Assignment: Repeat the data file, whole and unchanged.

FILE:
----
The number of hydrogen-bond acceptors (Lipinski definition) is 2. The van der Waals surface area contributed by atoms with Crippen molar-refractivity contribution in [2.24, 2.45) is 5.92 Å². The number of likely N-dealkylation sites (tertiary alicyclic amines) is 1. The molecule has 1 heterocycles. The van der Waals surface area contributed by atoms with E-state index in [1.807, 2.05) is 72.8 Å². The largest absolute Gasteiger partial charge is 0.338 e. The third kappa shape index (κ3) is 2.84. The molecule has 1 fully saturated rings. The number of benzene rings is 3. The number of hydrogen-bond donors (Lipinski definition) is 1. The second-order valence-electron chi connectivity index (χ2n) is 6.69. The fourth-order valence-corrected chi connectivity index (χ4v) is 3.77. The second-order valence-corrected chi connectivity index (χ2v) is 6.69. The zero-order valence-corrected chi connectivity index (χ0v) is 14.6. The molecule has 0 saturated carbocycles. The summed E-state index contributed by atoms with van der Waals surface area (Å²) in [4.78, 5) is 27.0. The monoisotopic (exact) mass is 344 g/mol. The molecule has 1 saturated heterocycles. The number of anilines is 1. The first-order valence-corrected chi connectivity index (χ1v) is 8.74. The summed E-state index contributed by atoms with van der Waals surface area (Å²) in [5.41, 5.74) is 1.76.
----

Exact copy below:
The number of hydrogen-bond acceptors (Lipinski definition) is 2. The van der Waals surface area contributed by atoms with Crippen molar-refractivity contribution in [2.24, 2.45) is 5.92 Å². The number of likely N-dealkylation sites (tertiary alicyclic amines) is 1. The molecule has 1 heterocycles. The van der Waals surface area contributed by atoms with E-state index in [1.807, 2.05) is 72.8 Å². The largest absolute Gasteiger partial charge is 0.338 e. The third kappa shape index (κ3) is 2.84. The molecule has 1 fully saturated rings. The number of benzene rings is 3. The number of hydrogen-bond donors (Lipinski definition) is 1. The second-order valence-electron chi connectivity index (χ2n) is 6.69. The fourth-order valence-corrected chi connectivity index (χ4v) is 3.77. The second-order valence-corrected chi connectivity index (χ2v) is 6.69. The zero-order valence-corrected chi connectivity index (χ0v) is 14.6. The molecule has 0 saturated carbocycles. The summed E-state index contributed by atoms with van der Waals surface area (Å²) in [4.78, 5) is 27.0. The monoisotopic (exact) mass is 344 g/mol. The molecule has 1 saturated heterocycles. The number of anilines is 1. The first-order valence-corrected chi connectivity index (χ1v) is 8.74. The summed E-state index contributed by atoms with van der Waals surface area (Å²) in [5.41, 5.74) is 1.76.